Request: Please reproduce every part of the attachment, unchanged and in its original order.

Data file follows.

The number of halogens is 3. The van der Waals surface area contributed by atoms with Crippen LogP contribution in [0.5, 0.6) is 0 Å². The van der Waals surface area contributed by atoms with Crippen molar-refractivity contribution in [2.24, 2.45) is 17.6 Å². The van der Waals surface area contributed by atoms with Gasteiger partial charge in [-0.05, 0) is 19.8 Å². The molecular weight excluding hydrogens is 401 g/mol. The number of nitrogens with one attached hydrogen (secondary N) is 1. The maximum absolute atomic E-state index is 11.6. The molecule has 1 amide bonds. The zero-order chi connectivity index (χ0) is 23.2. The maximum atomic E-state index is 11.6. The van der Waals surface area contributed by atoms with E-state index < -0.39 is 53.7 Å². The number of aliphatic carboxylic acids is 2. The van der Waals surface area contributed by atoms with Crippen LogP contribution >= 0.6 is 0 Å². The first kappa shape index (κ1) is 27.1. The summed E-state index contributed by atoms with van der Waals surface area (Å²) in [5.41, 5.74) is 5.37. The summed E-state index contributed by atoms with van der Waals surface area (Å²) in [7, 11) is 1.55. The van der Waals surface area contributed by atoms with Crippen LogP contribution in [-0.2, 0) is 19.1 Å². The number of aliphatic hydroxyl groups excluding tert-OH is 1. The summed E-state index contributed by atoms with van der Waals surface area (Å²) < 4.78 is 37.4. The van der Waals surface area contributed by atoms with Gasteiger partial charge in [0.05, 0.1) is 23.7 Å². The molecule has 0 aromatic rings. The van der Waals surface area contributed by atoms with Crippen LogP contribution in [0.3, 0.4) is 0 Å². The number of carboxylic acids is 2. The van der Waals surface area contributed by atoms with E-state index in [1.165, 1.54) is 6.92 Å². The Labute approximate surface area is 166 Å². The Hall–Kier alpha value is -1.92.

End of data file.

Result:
The number of halogens is 3. The van der Waals surface area contributed by atoms with Crippen LogP contribution in [0.5, 0.6) is 0 Å². The van der Waals surface area contributed by atoms with Crippen molar-refractivity contribution in [2.24, 2.45) is 17.6 Å². The van der Waals surface area contributed by atoms with Gasteiger partial charge in [-0.05, 0) is 19.8 Å². The molecular weight excluding hydrogens is 401 g/mol. The number of nitrogens with one attached hydrogen (secondary N) is 1. The maximum absolute atomic E-state index is 11.6. The molecule has 1 amide bonds. The zero-order chi connectivity index (χ0) is 23.2. The maximum atomic E-state index is 11.6. The van der Waals surface area contributed by atoms with E-state index < -0.39 is 53.7 Å². The number of aliphatic carboxylic acids is 2. The van der Waals surface area contributed by atoms with Crippen LogP contribution >= 0.6 is 0 Å². The first kappa shape index (κ1) is 27.1. The summed E-state index contributed by atoms with van der Waals surface area (Å²) in [5.41, 5.74) is 5.37. The summed E-state index contributed by atoms with van der Waals surface area (Å²) in [7, 11) is 1.55. The van der Waals surface area contributed by atoms with Crippen LogP contribution in [-0.2, 0) is 19.1 Å². The number of aliphatic hydroxyl groups excluding tert-OH is 1. The summed E-state index contributed by atoms with van der Waals surface area (Å²) < 4.78 is 37.4. The van der Waals surface area contributed by atoms with Gasteiger partial charge in [0.05, 0.1) is 23.7 Å². The molecule has 0 aromatic rings. The van der Waals surface area contributed by atoms with Crippen LogP contribution in [0.3, 0.4) is 0 Å². The number of carboxylic acids is 2. The van der Waals surface area contributed by atoms with E-state index in [1.165, 1.54) is 6.92 Å². The Labute approximate surface area is 166 Å². The Hall–Kier alpha value is -1.92.